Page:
Please note this means that anyone arriving from overseas who wants to use the Test to Release scheme cannot do so if they have tested positive for COVID-19 within the last 90 days. If you do get tested and test positive, you will be required to self-isolate for an additional 10 days from the date you were tested thereby extending your time in self-isolation significantly.

If you develop symptoms of COVID-19 again, even if you have recovered from COVID-19 previously, please arrange a test immediately through our Rapid Response Hub.

In most cases you should have the results by text and / or email within 24 hours for our HALO tests and sooner for LFD tests. If you test negative for either HALO or LFD testing, you can consider it safe to access shared teaching, study and social spaces. Please continue to follow our COVID-19 secure measures around campus and ensure you follow the Government guidance on hands, face, space to help us protect our community. Make sure you follow the COVID-19 rules for the tier that Exeter or Penryn is in at the time.

Positive case arriving from within the UK:

If you receive a positive LFD test result, this triggers the legal requirement for you to self-isolate for 10 days from when you tested positive. Your household will also need to self-isolate, so you should inform anyone you live with as soon as you test positive. You should expect to be contacted by NHS Test and Trace to establish your whereabouts and close contacts in the previous 48 hours to the test.

We also ask that you let us know if you test positive by completing the results form here. This is so that we can provide you with any support you may need as quickly as possible and take action such as informing our accommodation team that your household is in isolation.

Positive ‘Test to Release’ result: If your HALO ‘Test to Release’ test returns a positive result then you will need to continue your self-isolation for an additional 10 days from the day you took your test. Our testing wellbeing team will contact you to check you have the support you need during this time.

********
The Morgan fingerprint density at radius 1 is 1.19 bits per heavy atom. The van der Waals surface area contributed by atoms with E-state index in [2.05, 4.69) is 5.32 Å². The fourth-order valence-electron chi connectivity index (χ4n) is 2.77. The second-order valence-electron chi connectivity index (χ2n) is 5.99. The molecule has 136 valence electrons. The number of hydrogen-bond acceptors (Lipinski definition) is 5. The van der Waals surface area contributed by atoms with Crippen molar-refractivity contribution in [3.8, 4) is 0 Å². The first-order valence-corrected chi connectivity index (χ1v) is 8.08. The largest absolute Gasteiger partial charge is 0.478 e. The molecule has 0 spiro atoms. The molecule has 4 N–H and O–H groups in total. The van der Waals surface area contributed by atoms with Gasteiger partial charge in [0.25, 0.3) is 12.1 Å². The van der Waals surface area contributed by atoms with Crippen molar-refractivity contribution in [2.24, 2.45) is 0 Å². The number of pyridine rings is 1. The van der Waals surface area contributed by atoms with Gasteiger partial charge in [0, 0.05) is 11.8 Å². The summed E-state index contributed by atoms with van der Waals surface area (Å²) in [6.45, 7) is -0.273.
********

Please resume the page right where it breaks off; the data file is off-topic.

If you need to self-isolate, you’ll find details of all the support available to you on our dedicated self-isolation webpages.

If we can’t read the sample it means it’s not possible to say if you were infectious when the test was done. You’ll need to book to take the same test again as soon as possible.
You do not need to self-isolate if your sample cannot be read. You only need to self-isolate if:

  • you have or get symptoms of coronavirus
  • someone you live with tests positive, or has symptoms and has not been tested yet
  • you’ve been traced as a contact of someone who tested positive
  • the test you provide identifies you as being asymptomatic.

No. Please do not return to University if anyone in your household has any symptoms of COVID-19 (a high temperature, a new continuous cough or a loss of teste/smell) or has tested positive for COVID-19. You are required to complete 10 days in self-isolation from the date anyone in your household returns a positive test result. Even if you test negative for COVID-19 yourself, you must not travel until you have completed this ten day period in self-isolation. If you subsequently develop symptoms of COVID-19, you must self-isolate for 10 days from when symptoms start. If you develop any symptoms of COVID-19 while you are away from University, please seek a test through the Government testing service.

Once you have completed your time in self-isolation, you may return to campus paying careful attention to safe travel guidance and the restrictions in your local area.

Yes. It can take several weeks for the vaccine to offer maximum protection from COVID-19. Furthermore, we don’t yet know whether individuals who have been vaccinated could still transmit COVID-19 disease to others. Therefore, any student or staff member currently using our campuses should to continue to get tested twice per week. Continue to book your tests through our testing pages for students or staff as appropriate.

No. The Lateral Flow Device test used in the University mass testing programme detects a different protein of the virus than the one encoded in the vaccine. The HALO PCR tests used for testing symptomatic cases detect different genes of the virus than the one included in the vaccine. There is no possibility that the vaccine will cause you to test positive for COVID-19 if you have not contracted the virus.

Travel advice when returning to University

Government guidance is that you should not travel abroad unless you have a legally permitted reason. In exceptional circumstances, for example, the death of a relative, should you need to travel internationally, you must check the rules in place at your destination – you can do this on the Government website.